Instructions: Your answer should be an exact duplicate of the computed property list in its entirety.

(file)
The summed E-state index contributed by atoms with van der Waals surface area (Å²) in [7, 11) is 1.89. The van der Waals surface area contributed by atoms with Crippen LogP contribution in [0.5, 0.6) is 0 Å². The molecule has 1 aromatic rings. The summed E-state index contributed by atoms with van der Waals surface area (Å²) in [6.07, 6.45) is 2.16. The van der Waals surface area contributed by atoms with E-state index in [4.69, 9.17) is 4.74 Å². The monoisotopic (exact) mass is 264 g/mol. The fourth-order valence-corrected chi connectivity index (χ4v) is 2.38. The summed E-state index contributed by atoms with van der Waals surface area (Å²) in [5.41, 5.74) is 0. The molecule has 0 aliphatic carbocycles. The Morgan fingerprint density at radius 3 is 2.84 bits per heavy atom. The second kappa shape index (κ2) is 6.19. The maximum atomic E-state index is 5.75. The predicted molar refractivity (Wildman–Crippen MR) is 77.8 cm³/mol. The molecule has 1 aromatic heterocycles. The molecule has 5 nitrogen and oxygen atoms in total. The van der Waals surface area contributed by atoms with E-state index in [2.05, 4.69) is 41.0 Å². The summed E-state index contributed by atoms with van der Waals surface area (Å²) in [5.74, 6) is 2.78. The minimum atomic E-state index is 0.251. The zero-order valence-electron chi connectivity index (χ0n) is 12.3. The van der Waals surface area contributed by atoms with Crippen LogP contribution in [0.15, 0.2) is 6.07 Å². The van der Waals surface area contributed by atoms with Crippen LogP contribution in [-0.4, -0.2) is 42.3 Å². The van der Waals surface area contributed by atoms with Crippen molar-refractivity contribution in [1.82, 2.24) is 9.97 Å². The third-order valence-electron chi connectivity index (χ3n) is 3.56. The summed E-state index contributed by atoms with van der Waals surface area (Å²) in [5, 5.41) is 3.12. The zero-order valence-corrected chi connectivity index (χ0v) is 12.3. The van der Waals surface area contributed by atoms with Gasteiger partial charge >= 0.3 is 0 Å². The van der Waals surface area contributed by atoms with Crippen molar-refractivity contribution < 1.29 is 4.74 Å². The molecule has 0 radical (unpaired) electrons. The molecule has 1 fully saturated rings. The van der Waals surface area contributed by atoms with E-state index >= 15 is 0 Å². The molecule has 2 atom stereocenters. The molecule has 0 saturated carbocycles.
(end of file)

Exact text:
The summed E-state index contributed by atoms with van der Waals surface area (Å²) in [7, 11) is 1.89. The van der Waals surface area contributed by atoms with Crippen LogP contribution in [0.5, 0.6) is 0 Å². The molecule has 1 aromatic rings. The summed E-state index contributed by atoms with van der Waals surface area (Å²) in [6.07, 6.45) is 2.16. The van der Waals surface area contributed by atoms with E-state index in [4.69, 9.17) is 4.74 Å². The monoisotopic (exact) mass is 264 g/mol. The fourth-order valence-corrected chi connectivity index (χ4v) is 2.38. The summed E-state index contributed by atoms with van der Waals surface area (Å²) in [5.41, 5.74) is 0. The molecule has 0 aliphatic carbocycles. The Morgan fingerprint density at radius 3 is 2.84 bits per heavy atom. The second kappa shape index (κ2) is 6.19. The maximum atomic E-state index is 5.75. The predicted molar refractivity (Wildman–Crippen MR) is 77.8 cm³/mol. The molecule has 1 aromatic heterocycles. The molecule has 5 nitrogen and oxygen atoms in total. The van der Waals surface area contributed by atoms with E-state index in [2.05, 4.69) is 41.0 Å². The summed E-state index contributed by atoms with van der Waals surface area (Å²) in [5.74, 6) is 2.78. The minimum atomic E-state index is 0.251. The zero-order valence-electron chi connectivity index (χ0n) is 12.3. The van der Waals surface area contributed by atoms with Crippen LogP contribution in [0.15, 0.2) is 6.07 Å². The van der Waals surface area contributed by atoms with Crippen LogP contribution in [-0.4, -0.2) is 42.3 Å². The van der Waals surface area contributed by atoms with Crippen molar-refractivity contribution in [1.82, 2.24) is 9.97 Å². The third-order valence-electron chi connectivity index (χ3n) is 3.56. The summed E-state index contributed by atoms with van der Waals surface area (Å²) in [5, 5.41) is 3.12. The zero-order valence-corrected chi connectivity index (χ0v) is 12.3. The van der Waals surface area contributed by atoms with Gasteiger partial charge >= 0.3 is 0 Å². The van der Waals surface area contributed by atoms with Crippen molar-refractivity contribution < 1.29 is 4.74 Å². The molecule has 0 radical (unpaired) electrons. The molecule has 1 fully saturated rings. The van der Waals surface area contributed by atoms with E-state index >= 15 is 0 Å². The molecule has 2 atom stereocenters. The molecule has 0 saturated carbocycles.